On-going support 2 Pleasant events 3 Improving communication 4 Understanding agitation DICE7 5 Practical responses and making a plan 6 What works? Using skills and strategies in the future Flexible delivery catch ups Staff wellbeing and coping skills Whole team approach
Trying out between sessions Build on existing skills Build change into routine care Champions and action plans Initial intervention testing 1 3 meetings to facilitate set up and delivery care home
6 sessions 2 hour sessions delivered 3x 27/32 (84%) eligible staff attended all sessions Therapist fidelity was high 3 months supervision Qualitative and quantitative process evaluation conducted Delivering the intervention From facilitator reflective logs. Better relationships with residents because of pleasant events Understanding reasons behind why the resident may be agitated,
resulting in less blame Staff were more relaxed about trying new things Staff were reminded of best practices and built confidence in taking time to get to know their residents Training enabled staff to reflect upon how important their job is Participating in the intervention And the MARQUE project has helped us in a lot of ways in areas where we didnt know Making them feel comfortable with us, to do their personal care makes them feel more relaxed, so it makes it more easier and happier for them and also us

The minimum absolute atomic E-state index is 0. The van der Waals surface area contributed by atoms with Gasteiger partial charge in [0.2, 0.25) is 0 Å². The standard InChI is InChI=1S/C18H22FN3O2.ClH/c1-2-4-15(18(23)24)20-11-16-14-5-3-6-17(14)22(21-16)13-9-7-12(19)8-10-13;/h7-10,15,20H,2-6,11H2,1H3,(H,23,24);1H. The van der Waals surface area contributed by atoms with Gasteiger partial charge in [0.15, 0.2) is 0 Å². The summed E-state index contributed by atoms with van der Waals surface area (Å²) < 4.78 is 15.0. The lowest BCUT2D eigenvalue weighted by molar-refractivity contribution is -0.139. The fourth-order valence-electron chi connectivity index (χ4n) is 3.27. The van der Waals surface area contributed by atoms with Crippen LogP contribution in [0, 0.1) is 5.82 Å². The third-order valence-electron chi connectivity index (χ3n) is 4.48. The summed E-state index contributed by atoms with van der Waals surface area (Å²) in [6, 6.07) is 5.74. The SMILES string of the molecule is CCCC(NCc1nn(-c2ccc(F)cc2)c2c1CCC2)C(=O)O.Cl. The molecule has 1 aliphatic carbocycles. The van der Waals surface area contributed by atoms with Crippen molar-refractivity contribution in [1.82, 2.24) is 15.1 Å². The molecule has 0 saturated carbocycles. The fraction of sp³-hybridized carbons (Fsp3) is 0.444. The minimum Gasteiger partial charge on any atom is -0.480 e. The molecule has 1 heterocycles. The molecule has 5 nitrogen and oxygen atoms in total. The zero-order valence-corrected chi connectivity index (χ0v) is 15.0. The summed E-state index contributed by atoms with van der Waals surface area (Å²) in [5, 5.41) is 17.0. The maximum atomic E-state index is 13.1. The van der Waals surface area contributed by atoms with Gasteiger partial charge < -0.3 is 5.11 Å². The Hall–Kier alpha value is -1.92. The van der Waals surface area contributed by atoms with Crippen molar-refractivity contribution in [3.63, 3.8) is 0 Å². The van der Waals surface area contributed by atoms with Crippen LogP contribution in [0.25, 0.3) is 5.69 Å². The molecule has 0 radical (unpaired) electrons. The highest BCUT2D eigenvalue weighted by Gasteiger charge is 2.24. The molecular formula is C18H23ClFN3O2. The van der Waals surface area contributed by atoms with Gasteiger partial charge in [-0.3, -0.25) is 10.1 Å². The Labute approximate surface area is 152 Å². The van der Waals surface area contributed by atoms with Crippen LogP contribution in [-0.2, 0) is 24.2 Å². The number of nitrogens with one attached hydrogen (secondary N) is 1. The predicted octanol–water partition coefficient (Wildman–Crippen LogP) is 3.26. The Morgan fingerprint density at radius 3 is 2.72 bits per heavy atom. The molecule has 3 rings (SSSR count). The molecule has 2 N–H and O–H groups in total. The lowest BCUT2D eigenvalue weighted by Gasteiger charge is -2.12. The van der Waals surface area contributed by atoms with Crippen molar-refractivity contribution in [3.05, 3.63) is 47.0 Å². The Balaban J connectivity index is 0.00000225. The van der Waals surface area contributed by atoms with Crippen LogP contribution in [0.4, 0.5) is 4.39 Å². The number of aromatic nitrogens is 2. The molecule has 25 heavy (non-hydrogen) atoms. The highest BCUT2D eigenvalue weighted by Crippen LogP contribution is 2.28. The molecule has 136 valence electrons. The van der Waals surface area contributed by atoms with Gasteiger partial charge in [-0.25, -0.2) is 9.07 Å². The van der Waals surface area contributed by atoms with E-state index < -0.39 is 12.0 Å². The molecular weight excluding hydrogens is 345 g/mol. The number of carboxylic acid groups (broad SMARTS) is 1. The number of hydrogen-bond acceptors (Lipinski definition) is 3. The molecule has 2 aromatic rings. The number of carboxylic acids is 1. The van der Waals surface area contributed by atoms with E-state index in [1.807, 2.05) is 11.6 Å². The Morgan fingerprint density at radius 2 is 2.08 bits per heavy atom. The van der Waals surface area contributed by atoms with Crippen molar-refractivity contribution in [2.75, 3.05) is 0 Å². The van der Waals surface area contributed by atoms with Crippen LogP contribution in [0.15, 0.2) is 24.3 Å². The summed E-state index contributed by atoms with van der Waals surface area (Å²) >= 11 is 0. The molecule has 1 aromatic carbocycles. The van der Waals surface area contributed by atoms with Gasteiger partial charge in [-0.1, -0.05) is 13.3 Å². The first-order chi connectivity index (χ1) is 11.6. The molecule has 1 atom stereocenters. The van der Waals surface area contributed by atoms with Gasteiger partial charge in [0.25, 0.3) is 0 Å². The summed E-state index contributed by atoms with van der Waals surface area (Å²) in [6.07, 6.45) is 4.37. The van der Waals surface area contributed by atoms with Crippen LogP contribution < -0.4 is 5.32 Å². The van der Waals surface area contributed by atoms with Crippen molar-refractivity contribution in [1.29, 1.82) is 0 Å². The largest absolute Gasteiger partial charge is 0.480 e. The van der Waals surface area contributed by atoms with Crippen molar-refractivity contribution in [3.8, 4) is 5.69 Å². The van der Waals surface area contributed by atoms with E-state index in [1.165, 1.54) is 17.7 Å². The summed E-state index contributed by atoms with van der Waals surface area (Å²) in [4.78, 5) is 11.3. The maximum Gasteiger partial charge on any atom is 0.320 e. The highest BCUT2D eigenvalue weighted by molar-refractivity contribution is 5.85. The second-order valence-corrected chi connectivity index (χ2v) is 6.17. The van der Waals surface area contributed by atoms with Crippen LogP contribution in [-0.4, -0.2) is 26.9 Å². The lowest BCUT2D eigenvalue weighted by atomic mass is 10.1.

Increased knowledge and skills Improved relationship with residents Feeling confident and relaxed Working better as a team How to, you know, get
more personal, get closer to the service user, and knowing their likes and dislikes Yes. It's just to do with the people interacting, you know, being a lot more helpful to each other is what I'm saying RCT: Objectives Does our intervention and strategy for changing care home practices decrease the mean level of agitation in residents with